A friend of mine just returned from a Peak Oil conference in Houston, and declared "this is it. Peak Oil is here NOW." Indeed, just last week we heard it from legendary oil tycoon Boone Pickens: with demand (88 million barrels per day) exceeding supply (85 million barrels per day - a plateau we've been floating around since 2005), we can expect oil and gas prices to keep going higher. Whether we're there now, or just a few years away, oh boy... What's going to happen to all those unpatriotically gigantic Dodges and Ford 350+ type trucks on the road, which may soon become too expensive for most people to operate?!
The good news, of course, is that as oil and gas prices go higher, demand will at some point decline in response, and a new equilibrium price range will be established. I hope that the range is high enough to motivate (1) dramatic reductions in the use of fossil fuels to power our vehicles and (2) dramatic increases in the use of clean, highly efficient, and cheaper-to-operate technologies to power our vehicles. These developments in the oil and transportation markets are, of course, the types of things that need to happen anyway if we are to reduce our carbon emissions sufficiently to spare humanity from very destructive impacts of climate change. Hopefully they inspire China and India to move towards efficient, low-emissions personal transport options before the balance of their masses who want cars actually get them.
I find it interesting that tipping points in both climate change and Peak Oil seem to be following a parallel timeline. It's almost as if Earth's response to humanity's spewing of climate-destabilizing greenhouse gases into the atmosphere is to start shutting down the planetary oil spigots, which will, in turn will help bring levels of greenhouse gas emissions back down! This kind of response of Mother Nature reminds me of how grasslands and deserts respond to being overgrazed by livestock: plants that livestock eat are replaced by weedy plants that livestock don't find very tasty, until eventually the land can no longer support grazing. The resulting decline in livestock numbers typically allows the land's soils, plants, and wildlife to begin to recover. It will sure be interesting to watch as the earth responds to the increasing strain being inflicted by humanity, and how the earth's response affects humanity's capacity to continue to inflict strain. How will Mother Nature's response affect the well-being of human societies?
My guess is that we're headed down a path towards a presidency - perhaps 2008, but more likely 2012 - where a worried and stressed public demands a New Deal type agenda that not only fights climate change and its increasing ecological, economic, health, and quality of life impacts, but takes bold steps to advance society past our dangerous dependence on fossil fuels.
What kind of bold steps are needed? At a grand scale - a key item is to increase the sustainability of our cities. And who'd have thunk it, but a small Middle Eastern country is among those leading the way in demonstrating how cities can become independent of oil.
Get a load of the idea for the sustainable city of Masdar, proposed by one of the United Arab Emirates:
Masdar is being designed to run entirely on renewable energy. World renown architect Lord Foster is designing Masdar so that its 50,000 residents will live on streets modeled on traditional souks and medinas - but draped with shades of fabric that convert sunlight into electricity. There will be fields of solar concentrating mirrors in the desert and wind turbines will catch breezes from the Gulf.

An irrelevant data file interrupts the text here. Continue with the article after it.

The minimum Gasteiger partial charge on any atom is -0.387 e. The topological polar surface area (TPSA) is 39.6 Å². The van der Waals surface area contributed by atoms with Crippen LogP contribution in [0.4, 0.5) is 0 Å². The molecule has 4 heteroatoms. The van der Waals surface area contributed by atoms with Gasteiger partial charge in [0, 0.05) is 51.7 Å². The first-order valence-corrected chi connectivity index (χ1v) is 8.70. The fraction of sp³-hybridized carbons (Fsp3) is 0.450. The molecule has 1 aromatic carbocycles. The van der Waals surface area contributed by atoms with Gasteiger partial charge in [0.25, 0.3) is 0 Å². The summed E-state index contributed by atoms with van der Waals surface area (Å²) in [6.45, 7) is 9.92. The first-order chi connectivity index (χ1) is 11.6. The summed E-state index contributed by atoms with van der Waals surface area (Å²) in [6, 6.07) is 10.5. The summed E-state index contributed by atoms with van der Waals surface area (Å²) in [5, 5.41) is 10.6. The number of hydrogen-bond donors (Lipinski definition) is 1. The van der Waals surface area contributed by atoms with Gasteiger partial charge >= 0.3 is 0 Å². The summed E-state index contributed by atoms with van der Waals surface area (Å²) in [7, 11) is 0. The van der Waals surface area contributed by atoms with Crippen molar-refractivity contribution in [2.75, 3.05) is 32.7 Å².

Palm and mangrove plantations will create a green belt around the city to provide raw material for bio-fuels, a new industry that, say developers, may one day supplement oil and gas revenues. The tiny emirate is the fifth largest exporter of oil in the world, but it is envisaged that
will not need a drop. "We want to position ourselves as thinkers and progressives," says Sultan Al Jaber, the chief executive of Masdar. "Years ago in the Masdar City we lived in a very sustainable environment. We are bringing that back by creating a compact city where people don't need to use a car." Middle East
, the goal is to create a city based on sustainable employment, eventually facilitating a population of 100,000. The first stage of development will set the tone for the entire project; the construction of a state-of-the-art photovoltaic power plant that will deliver the energy required to build the entire city! Abu Dhabi International Airport
The compact, high-density city will be completely free of cars and their emissions; a world model of energy conservation with zero carbon emissions and zero waste. Compared to average urban levels, fossil fuel consumption will be reduced by 75%, water demand by 300% and waste production by 400%. Cycling and walking will be the most common means of travel.
According to the city's master plan, no one will be more than 200 meters from essential facilities, including shops selling locally grown produce. A Light Railway Transport system will link the Masdar development to adjacent developments, the airport and in the future with the center of
. Abu Dhabi
So we see a solid example of what is possible in the development of future cities.
But how will existing cities rise to the challenges posed by Peak Oil and climate change, from transportation to water to maintaining an affordable food supply?
We are currently seeing lots of good ideas emerging. Amazingly, even Wal-Mart is taking a leading role in driving innovation!
Stay tuned for what promises to be an interesting few months ahead as oil approaches $100 a barrel, and the impacts of rising oil prices start to reverberate throughout society. I look forward to seeing the positive developments that ensue, as the world is forced to turn with greater urgency toward more sustainable alternatives - both in our products and our everyday practices.